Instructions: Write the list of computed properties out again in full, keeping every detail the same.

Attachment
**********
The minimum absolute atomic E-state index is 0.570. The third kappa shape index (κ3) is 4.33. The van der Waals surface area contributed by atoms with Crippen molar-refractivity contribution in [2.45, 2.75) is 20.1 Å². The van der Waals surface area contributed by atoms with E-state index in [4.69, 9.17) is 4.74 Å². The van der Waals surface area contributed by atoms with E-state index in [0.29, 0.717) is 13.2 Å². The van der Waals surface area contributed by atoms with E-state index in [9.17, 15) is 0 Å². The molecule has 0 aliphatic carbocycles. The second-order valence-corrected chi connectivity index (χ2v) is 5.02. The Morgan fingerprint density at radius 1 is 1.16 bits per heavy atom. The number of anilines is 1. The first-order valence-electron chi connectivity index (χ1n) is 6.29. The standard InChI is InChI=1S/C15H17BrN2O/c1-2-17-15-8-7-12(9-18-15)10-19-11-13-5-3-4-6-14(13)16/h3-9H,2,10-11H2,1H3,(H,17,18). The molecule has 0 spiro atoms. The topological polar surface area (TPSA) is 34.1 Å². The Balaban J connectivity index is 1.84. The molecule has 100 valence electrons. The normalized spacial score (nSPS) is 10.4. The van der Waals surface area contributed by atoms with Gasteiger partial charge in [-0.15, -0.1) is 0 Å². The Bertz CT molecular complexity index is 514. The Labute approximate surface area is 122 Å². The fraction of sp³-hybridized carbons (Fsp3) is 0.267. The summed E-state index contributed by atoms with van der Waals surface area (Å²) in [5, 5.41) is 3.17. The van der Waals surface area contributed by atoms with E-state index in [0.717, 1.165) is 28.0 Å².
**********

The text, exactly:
The minimum absolute atomic E-state index is 0.570. The third kappa shape index (κ3) is 4.33. The van der Waals surface area contributed by atoms with Crippen molar-refractivity contribution in [2.45, 2.75) is 20.1 Å². The van der Waals surface area contributed by atoms with E-state index in [4.69, 9.17) is 4.74 Å². The van der Waals surface area contributed by atoms with E-state index in [0.29, 0.717) is 13.2 Å². The van der Waals surface area contributed by atoms with E-state index in [9.17, 15) is 0 Å². The molecule has 0 aliphatic carbocycles. The second-order valence-corrected chi connectivity index (χ2v) is 5.02. The Morgan fingerprint density at radius 1 is 1.16 bits per heavy atom. The number of anilines is 1. The first-order valence-electron chi connectivity index (χ1n) is 6.29. The standard InChI is InChI=1S/C15H17BrN2O/c1-2-17-15-8-7-12(9-18-15)10-19-11-13-5-3-4-6-14(13)16/h3-9H,2,10-11H2,1H3,(H,17,18). The molecule has 0 spiro atoms. The topological polar surface area (TPSA) is 34.1 Å². The Balaban J connectivity index is 1.84. The molecule has 100 valence electrons. The normalized spacial score (nSPS) is 10.4. The van der Waals surface area contributed by atoms with Gasteiger partial charge in [-0.15, -0.1) is 0 Å². The Bertz CT molecular complexity index is 514. The Labute approximate surface area is 122 Å². The fraction of sp³-hybridized carbons (Fsp3) is 0.267. The summed E-state index contributed by atoms with van der Waals surface area (Å²) in [5, 5.41) is 3.17. The van der Waals surface area contributed by atoms with E-state index in [0.717, 1.165) is 28.0 Å².